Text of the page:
At a recent symposium hosted by Aberystwyth University academics discussed subjects such as artificial intelligence’s uses within healthcare, the arts and storing and categorising key information.
In the coming years, the University will build on its expertise in applying artificial intelligence to space and data science, engineering, intelligent robotics and healthcare.
A series of sandpit events will be held to bring academics from across all disciplines at the University together to share ideas and start new projects, with a public conference planned for 2023.
Professor Colin McInnes, Pro Vice-Chancellor for Research, Knowledge Exchange and Innovation, said: “Artificial intelligence poses one of the greatest opportunities – and challenges – for the world this decade. These are not simply technological, but will impact upon society, the economy, culture and human rights. I am delighted that Aberystwyth University is taking a lead in examining the impact of AI across all these dimensions and how they will interact with each other.”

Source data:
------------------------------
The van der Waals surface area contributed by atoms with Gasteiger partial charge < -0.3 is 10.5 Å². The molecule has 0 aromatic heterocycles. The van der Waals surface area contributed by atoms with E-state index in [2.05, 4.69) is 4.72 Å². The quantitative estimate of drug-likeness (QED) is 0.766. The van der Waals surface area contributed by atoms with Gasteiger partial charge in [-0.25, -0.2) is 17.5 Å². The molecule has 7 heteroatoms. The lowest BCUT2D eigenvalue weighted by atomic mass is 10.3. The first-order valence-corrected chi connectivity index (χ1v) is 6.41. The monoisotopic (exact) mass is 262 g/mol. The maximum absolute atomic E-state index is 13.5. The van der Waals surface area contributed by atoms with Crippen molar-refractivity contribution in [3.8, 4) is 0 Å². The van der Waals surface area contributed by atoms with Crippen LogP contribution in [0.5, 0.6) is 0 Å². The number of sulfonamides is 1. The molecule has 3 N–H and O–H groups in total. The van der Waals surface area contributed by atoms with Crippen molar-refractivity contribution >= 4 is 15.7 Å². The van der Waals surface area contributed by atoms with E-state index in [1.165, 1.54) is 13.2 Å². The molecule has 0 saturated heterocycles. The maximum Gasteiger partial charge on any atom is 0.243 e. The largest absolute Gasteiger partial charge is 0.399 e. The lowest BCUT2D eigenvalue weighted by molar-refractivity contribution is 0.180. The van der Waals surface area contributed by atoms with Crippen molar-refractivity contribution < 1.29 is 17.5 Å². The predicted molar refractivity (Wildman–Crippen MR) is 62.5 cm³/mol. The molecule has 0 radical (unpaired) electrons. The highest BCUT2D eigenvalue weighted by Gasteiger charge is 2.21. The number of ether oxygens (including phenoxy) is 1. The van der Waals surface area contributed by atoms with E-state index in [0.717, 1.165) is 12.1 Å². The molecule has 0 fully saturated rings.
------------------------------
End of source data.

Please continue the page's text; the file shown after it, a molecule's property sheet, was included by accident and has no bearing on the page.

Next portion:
Professor Reyer Zwiggelaar, Head of the AI Hub, said: “These technologies will push the boundaries of scientific discovery: from the exploration of Mars’ surface and quantifying the environmental impact of global warming to identifying new health biomarkers, creating future foods and understanding of how living organisms sense, move and interact with their natural environments.
“This is why we established the AI Hub: to collaborate and explore the full potential of the technology. It will help fuel innovation across society and something that will change our lives for the better, across the country and the world. We want to be at the forefront of this exciting field.”